She also suggests that everyone else call at least one older adult each day who may be at risk for loneliness to ask how they’re doing and listen to their response. Perhaps you can also help by offering to talk them through setting up virtual chats with their friends and family.
I came across a post by Sara Rodrigues that I could have authored myself. Depression is real. I hope this piece helps shed some light on what it is like to live with and through depression.
A few years ago I had a big international trip planned. I made arrangements for my travel and was excited about the prospects of traveling for a few weeks.Fast forward a month before takeoff and I called to cancel my flight because I could no longer go on this trip. Sure, on paper everything was fine. I was fine. So why couldn’t I go anymore?
Plain and simple: depression. It’s hovered and lingered above and within me off-and-on since my early adolescence, and if I’ve learned anything about this nasty thing it’s that it works in cycles and waves, so it never disappears completely. Plus, depression has this ugly little friend named anxiety, and anxiety said, “ you can’t go on this trip.”
(The internal dialogue was obviously more involved, but I’ll spare you the intensity.)
I tried to explain to the agent on the phone that, as per the literature regarding the travel insurance I’d purchased, I should get at least some sort of refund given the nature of my cancellation. It was medical. I had been treated for it in the past, though I had not visited a doctor with my most recent episode, so I had no current proof of the situation…but it was in fact real.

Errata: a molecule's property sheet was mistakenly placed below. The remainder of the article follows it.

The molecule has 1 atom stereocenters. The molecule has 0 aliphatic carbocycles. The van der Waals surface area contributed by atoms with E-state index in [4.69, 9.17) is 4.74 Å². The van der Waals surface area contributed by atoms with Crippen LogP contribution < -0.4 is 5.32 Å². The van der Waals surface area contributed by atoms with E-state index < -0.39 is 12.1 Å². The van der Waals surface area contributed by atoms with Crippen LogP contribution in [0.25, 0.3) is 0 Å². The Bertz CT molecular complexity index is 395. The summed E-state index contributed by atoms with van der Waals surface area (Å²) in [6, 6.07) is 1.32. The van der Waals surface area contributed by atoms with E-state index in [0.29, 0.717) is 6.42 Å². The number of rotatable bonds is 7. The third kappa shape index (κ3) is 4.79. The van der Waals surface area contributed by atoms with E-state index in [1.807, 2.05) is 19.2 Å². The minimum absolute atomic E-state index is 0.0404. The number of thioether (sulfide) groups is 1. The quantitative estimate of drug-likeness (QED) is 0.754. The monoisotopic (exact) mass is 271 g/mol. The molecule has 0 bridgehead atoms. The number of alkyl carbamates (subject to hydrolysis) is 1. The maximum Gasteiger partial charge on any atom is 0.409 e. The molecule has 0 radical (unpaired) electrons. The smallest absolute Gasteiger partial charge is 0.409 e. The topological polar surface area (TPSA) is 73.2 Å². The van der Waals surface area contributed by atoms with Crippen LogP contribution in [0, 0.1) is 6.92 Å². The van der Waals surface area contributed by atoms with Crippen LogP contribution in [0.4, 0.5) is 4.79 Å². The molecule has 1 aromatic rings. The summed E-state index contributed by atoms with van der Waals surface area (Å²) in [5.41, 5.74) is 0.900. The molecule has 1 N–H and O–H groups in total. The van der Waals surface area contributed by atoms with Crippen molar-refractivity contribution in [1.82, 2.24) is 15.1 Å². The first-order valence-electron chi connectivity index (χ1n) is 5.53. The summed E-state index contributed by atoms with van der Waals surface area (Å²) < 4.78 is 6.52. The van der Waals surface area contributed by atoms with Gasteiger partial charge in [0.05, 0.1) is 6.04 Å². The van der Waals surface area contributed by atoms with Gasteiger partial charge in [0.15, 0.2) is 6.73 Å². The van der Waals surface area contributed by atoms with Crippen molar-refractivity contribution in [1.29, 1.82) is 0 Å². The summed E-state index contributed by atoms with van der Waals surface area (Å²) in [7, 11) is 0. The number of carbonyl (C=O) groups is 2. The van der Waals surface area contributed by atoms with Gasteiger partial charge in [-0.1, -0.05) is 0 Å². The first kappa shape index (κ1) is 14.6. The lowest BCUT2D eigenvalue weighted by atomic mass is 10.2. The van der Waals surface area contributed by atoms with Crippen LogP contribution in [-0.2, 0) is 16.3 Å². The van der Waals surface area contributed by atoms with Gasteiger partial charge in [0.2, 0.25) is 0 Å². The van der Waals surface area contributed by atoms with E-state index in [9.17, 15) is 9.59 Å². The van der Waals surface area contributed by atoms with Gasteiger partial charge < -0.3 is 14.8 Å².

“It’s because of issues involving depression and anxiety,” I told her. I dare you to guess how she responded.
She laughed. Laughed.
In her defense, I’m sure those words—those foggy, unsure words that no one talks about unless plastered with motivational quotes and stories of glamorous success—made her severely uncomfortable. It’s not her fault; we’ve created a society and countless industries that not only perpetuate such issues of mental health, but shudder at their mentioning. Those words are meant only to be whispered, if spoken at all.
I also understand that if we could all cry “depression” without current proof of such conditions (like medication, which not everyone opts to take in the first place) and get refunds for it at our leisure, we would.
But I do not understand why she had to laugh.
I knew all too well that getting on that plane would have been the absolute worst decision. I was in no state to experience new things and my body and brain were persistent in relaying that urgent message.
No one else knew my internal state. I kept it to myself and on the surface, I remained “normal.” Healthy. Just fine.